As Georgia’s preseason continues, continuity remains the theme for the Bulldogs. This time, however, continuity appears in Georgia’s preseason rankings. The USA Today Coaches poll had Georgia ranked No. 5 when it released the results last month. On Saturday, the Associated Press released its preseason poll, ranking Georgia at No. 5 as well. The Bulldogs spent the preseason strengthening the offense, rebuilding the defense, and analyzing its newest additions to the team, including a few standout freshman players. Many stories emerged for the Bulldogs over the past few weeks, but five are highlighted below.
1. Leonard Floyd
One of the biggest stories coming out of Georgia’s preseason is the value of Floyd to Georgia’s defense. Floyd, a transfer from Hargrave Military Academy, could end up being one of Georgia’s vital outside linebackers this upcoming season, due to his size and ability. At 6-foot-4, 220-pounds, Floyd poses a threat to opposing offenses. During one of Georgia’s scrimmages, while recovering from a broken left hand, Floyd made four tackles, along with a tackle for loss. He has been praised by defensive coordinator Todd Grantham, as well as head coach Mark Richt, for the amount of effort and power he puts into practice.
Floyd will play opposite Jordan Jenkins, one of Georgia’s current OLBs, creating a promising duo on the defensive side of the ball.
2. Safety Absences
Heading into the preseason, Georgia knew its defense needed more rebuilding than its offense, which will look very familiar to last year’s group. During fall camp, however, injuries to the secondary put into question the health of a few promising players. The Bulldogs will already be without sophomore safety Josh Harvey-Clemons in the season opener, due to a one-game suspension that was established in the spring. Losing Clemons has the Bulldogs also losing a potentially versatile player, which could be key in going after Clemson’s offense. 6-foot-5 Harvey-Clemons has the ability to play as a linebacker, in addition to safety; his absence takes away that option.
Safeties Corey Moore, Shaquille Fluker, and Tray Matthews are also posing questions for Georgia’s defense, based on events occurring during camp. Going into camp, 6-foot-2, 214-pound Moore was expected to start at strong safety during the regular season, and he impressed coaches during the first few days of practice. In the midst of camp, Moore suffered a knee sprain and has not practiced since August 7th. Last season, Moore appeared in all 14 games, ending the season with 14 tackles. His one start of the season came on offense against Ole Miss. In addition to Moore, Fluker, a junior transfer, is recovering from a lumbar strain, while Matthews is dealing with a sprained shoulder.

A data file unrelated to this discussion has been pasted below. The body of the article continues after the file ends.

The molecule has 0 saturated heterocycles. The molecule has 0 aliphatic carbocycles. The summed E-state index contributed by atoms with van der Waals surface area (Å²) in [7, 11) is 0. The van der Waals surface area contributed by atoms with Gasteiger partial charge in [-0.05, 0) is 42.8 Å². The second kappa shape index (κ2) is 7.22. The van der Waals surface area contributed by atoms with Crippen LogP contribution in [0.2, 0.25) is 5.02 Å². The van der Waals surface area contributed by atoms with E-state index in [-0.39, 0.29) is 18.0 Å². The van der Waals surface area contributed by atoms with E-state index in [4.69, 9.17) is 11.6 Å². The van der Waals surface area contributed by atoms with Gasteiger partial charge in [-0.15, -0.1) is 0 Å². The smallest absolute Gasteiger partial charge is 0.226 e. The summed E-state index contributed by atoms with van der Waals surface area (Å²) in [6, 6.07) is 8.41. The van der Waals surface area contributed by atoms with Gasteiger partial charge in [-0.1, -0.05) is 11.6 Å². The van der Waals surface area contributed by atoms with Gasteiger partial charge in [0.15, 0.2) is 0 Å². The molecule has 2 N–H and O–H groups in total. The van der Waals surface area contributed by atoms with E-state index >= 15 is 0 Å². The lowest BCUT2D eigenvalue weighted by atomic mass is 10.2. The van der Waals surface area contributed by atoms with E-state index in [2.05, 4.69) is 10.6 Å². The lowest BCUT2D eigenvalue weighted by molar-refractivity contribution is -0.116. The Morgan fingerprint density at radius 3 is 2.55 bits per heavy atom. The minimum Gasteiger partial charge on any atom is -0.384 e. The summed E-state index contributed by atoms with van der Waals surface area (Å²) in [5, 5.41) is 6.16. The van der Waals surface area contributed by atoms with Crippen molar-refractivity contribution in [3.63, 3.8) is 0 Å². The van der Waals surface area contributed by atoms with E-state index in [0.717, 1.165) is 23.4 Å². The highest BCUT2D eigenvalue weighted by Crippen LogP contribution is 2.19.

Georgia’s two preseason scrimmages brought up the issue of turnovers, particularly in the first scrimmage. Murray threw four interceptions in total, with three interceptions coming in the first scrimmage. When the Bulldogs completed their second scrimmage, Murray had only thrown one interception. Overall, Murray completed 27 of 36 passes for 371 yards. The offense’s ability to change the turnover issue from the first scrimmage to the second indicates the turnovers were just a minor glitch.
Because the offense needs time to readjust in the preseason, turnovers will most likely not be a pressing issue for Georgia as it heads into the regular season.
4. Defensive Backs
Georgia’s freshmen DBs, particularly Brendan Langley and Shaq Wiggins, have shown much promise for Georgia’s defense. Langley is a 6-foot-1, 181-pound cornerback from Marietta, Ga, and Wiggins is a 5-foot-10, 165 pound cornerback from Tyrone, Ga. Langley was ranked as the No. 26 overall prospect in Georgia by ESPN.com, while Wiggins was ranked as a No.5 prospect in Georgia by ESPN. Langley and Wiggins provide Georgia with various options, considering the two guys are built very differently; Langley is taller than Wiggins, but Wiggins has the speed and agility needed in the secondary.
With Harvey-Clemons’ absence in the upcoming Clemson game, teams will get a chance to see what Langley and Wiggins can do for Georgia’s secondary.
5. Houston’s return
For three years, Houston battled the NCAA after failing a drug test in 2010. A shoulder surgery Houston underwent in high school caused an anabolic steroid to remain in his system and show up on the drug test. On July 25th, Houston received the news that his most recent drug test was clear, and he would regain eligibility. His return brings into question whether he will start during the regular season. With sophomore John Theus putting up a fight to start at right tackle, after starting at that same position last year, Georgia has the ability to use Houston at right guard. As Houston readjusts to the system, his role for the Bulldogs will become clearer.